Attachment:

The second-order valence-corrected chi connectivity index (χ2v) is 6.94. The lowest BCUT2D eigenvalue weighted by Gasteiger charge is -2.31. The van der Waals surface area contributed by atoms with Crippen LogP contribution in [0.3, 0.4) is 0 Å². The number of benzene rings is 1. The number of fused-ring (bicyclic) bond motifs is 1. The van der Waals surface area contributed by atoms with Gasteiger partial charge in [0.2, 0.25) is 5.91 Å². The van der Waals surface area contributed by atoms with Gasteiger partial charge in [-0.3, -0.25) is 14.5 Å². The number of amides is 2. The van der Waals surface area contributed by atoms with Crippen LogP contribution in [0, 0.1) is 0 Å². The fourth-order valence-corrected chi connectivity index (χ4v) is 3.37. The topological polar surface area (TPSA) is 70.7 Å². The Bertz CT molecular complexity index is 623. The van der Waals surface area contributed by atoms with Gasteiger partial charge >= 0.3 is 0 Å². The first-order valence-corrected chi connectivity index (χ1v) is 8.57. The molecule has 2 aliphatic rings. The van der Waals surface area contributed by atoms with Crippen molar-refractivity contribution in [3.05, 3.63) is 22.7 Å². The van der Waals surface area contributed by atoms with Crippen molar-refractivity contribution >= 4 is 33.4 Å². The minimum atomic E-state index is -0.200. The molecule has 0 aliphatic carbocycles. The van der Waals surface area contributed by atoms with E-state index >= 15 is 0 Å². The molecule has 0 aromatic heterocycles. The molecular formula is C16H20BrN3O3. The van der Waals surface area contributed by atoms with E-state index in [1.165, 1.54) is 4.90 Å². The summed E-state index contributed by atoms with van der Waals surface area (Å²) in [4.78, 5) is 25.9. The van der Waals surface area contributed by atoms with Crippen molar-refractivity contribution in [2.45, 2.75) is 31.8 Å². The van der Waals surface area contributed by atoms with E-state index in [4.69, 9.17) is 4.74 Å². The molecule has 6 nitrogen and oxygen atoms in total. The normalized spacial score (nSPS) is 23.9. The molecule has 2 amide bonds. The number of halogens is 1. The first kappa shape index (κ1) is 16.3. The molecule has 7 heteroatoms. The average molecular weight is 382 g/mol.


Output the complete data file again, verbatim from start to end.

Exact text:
The second-order valence-corrected chi connectivity index (χ2v) is 6.94. The lowest BCUT2D eigenvalue weighted by Gasteiger charge is -2.31. The van der Waals surface area contributed by atoms with Crippen LogP contribution in [0.3, 0.4) is 0 Å². The number of benzene rings is 1. The number of fused-ring (bicyclic) bond motifs is 1. The van der Waals surface area contributed by atoms with Gasteiger partial charge in [0.2, 0.25) is 5.91 Å². The van der Waals surface area contributed by atoms with Gasteiger partial charge in [-0.3, -0.25) is 14.5 Å². The number of amides is 2. The van der Waals surface area contributed by atoms with Crippen LogP contribution in [0, 0.1) is 0 Å². The fourth-order valence-corrected chi connectivity index (χ4v) is 3.37. The topological polar surface area (TPSA) is 70.7 Å². The Bertz CT molecular complexity index is 623. The van der Waals surface area contributed by atoms with Gasteiger partial charge >= 0.3 is 0 Å². The first-order valence-corrected chi connectivity index (χ1v) is 8.57. The molecule has 2 aliphatic rings. The van der Waals surface area contributed by atoms with Crippen molar-refractivity contribution in [3.05, 3.63) is 22.7 Å². The van der Waals surface area contributed by atoms with Crippen molar-refractivity contribution >= 4 is 33.4 Å². The minimum atomic E-state index is -0.200. The molecule has 0 aliphatic carbocycles. The van der Waals surface area contributed by atoms with E-state index >= 15 is 0 Å². The molecule has 0 aromatic heterocycles. The molecular formula is C16H20BrN3O3. The van der Waals surface area contributed by atoms with E-state index in [1.165, 1.54) is 4.90 Å². The summed E-state index contributed by atoms with van der Waals surface area (Å²) in [4.78, 5) is 25.9. The van der Waals surface area contributed by atoms with Crippen molar-refractivity contribution in [2.45, 2.75) is 31.8 Å². The van der Waals surface area contributed by atoms with E-state index in [4.69, 9.17) is 4.74 Å². The molecule has 6 nitrogen and oxygen atoms in total. The normalized spacial score (nSPS) is 23.9. The molecule has 2 amide bonds. The number of halogens is 1. The first kappa shape index (κ1) is 16.3. The molecule has 7 heteroatoms. The average molecular weight is 382 g/mol.